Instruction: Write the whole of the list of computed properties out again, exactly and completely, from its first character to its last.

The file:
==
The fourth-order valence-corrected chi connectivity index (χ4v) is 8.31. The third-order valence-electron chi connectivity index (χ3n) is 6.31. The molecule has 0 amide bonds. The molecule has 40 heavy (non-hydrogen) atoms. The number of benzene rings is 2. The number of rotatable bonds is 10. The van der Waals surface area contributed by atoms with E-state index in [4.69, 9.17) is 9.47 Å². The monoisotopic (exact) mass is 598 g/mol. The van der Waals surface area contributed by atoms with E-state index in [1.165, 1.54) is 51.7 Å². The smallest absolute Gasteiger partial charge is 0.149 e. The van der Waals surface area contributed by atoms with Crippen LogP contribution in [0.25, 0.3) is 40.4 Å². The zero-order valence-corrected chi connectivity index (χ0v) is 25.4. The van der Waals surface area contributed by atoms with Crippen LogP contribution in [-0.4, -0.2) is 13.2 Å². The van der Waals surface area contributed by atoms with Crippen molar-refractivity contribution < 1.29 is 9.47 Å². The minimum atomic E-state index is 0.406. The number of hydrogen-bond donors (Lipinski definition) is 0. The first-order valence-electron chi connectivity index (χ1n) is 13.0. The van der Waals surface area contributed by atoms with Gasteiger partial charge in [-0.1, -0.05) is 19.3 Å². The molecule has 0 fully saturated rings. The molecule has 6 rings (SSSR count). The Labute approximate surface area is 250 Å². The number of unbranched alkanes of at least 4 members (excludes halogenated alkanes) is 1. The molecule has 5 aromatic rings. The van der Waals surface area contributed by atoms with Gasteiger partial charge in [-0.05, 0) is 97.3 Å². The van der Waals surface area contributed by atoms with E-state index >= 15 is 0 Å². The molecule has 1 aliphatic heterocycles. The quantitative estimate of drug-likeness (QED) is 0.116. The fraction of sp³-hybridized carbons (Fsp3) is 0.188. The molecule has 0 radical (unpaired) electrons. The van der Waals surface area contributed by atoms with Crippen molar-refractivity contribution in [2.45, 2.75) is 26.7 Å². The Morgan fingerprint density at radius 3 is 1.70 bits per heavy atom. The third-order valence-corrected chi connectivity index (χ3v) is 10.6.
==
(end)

The fourth-order valence-corrected chi connectivity index (χ4v) is 8.31. The third-order valence-electron chi connectivity index (χ3n) is 6.31. The molecule has 0 amide bonds. The molecule has 40 heavy (non-hydrogen) atoms. The number of benzene rings is 2. The number of rotatable bonds is 10. The van der Waals surface area contributed by atoms with E-state index in [4.69, 9.17) is 9.47 Å². The monoisotopic (exact) mass is 598 g/mol. The van der Waals surface area contributed by atoms with E-state index in [1.165, 1.54) is 51.7 Å². The smallest absolute Gasteiger partial charge is 0.149 e. The van der Waals surface area contributed by atoms with Crippen LogP contribution in [0.25, 0.3) is 40.4 Å². The zero-order valence-corrected chi connectivity index (χ0v) is 25.4. The van der Waals surface area contributed by atoms with Crippen LogP contribution in [-0.4, -0.2) is 13.2 Å². The van der Waals surface area contributed by atoms with Crippen molar-refractivity contribution < 1.29 is 9.47 Å². The minimum atomic E-state index is 0.406. The number of hydrogen-bond donors (Lipinski definition) is 0. The first-order valence-electron chi connectivity index (χ1n) is 13.0. The van der Waals surface area contributed by atoms with Gasteiger partial charge in [-0.1, -0.05) is 19.3 Å². The molecule has 0 fully saturated rings. The molecule has 6 rings (SSSR count). The Labute approximate surface area is 250 Å². The number of unbranched alkanes of at least 4 members (excludes halogenated alkanes) is 1. The molecule has 5 aromatic rings. The van der Waals surface area contributed by atoms with Gasteiger partial charge in [-0.05, 0) is 97.3 Å². The van der Waals surface area contributed by atoms with E-state index >= 15 is 0 Å². The molecule has 1 aliphatic heterocycles. The quantitative estimate of drug-likeness (QED) is 0.116. The fraction of sp³-hybridized carbons (Fsp3) is 0.188. The molecule has 0 radical (unpaired) electrons. The van der Waals surface area contributed by atoms with Crippen molar-refractivity contribution in [2.45, 2.75) is 26.7 Å². The Morgan fingerprint density at radius 3 is 1.70 bits per heavy atom. The third-order valence-corrected chi connectivity index (χ3v) is 10.6.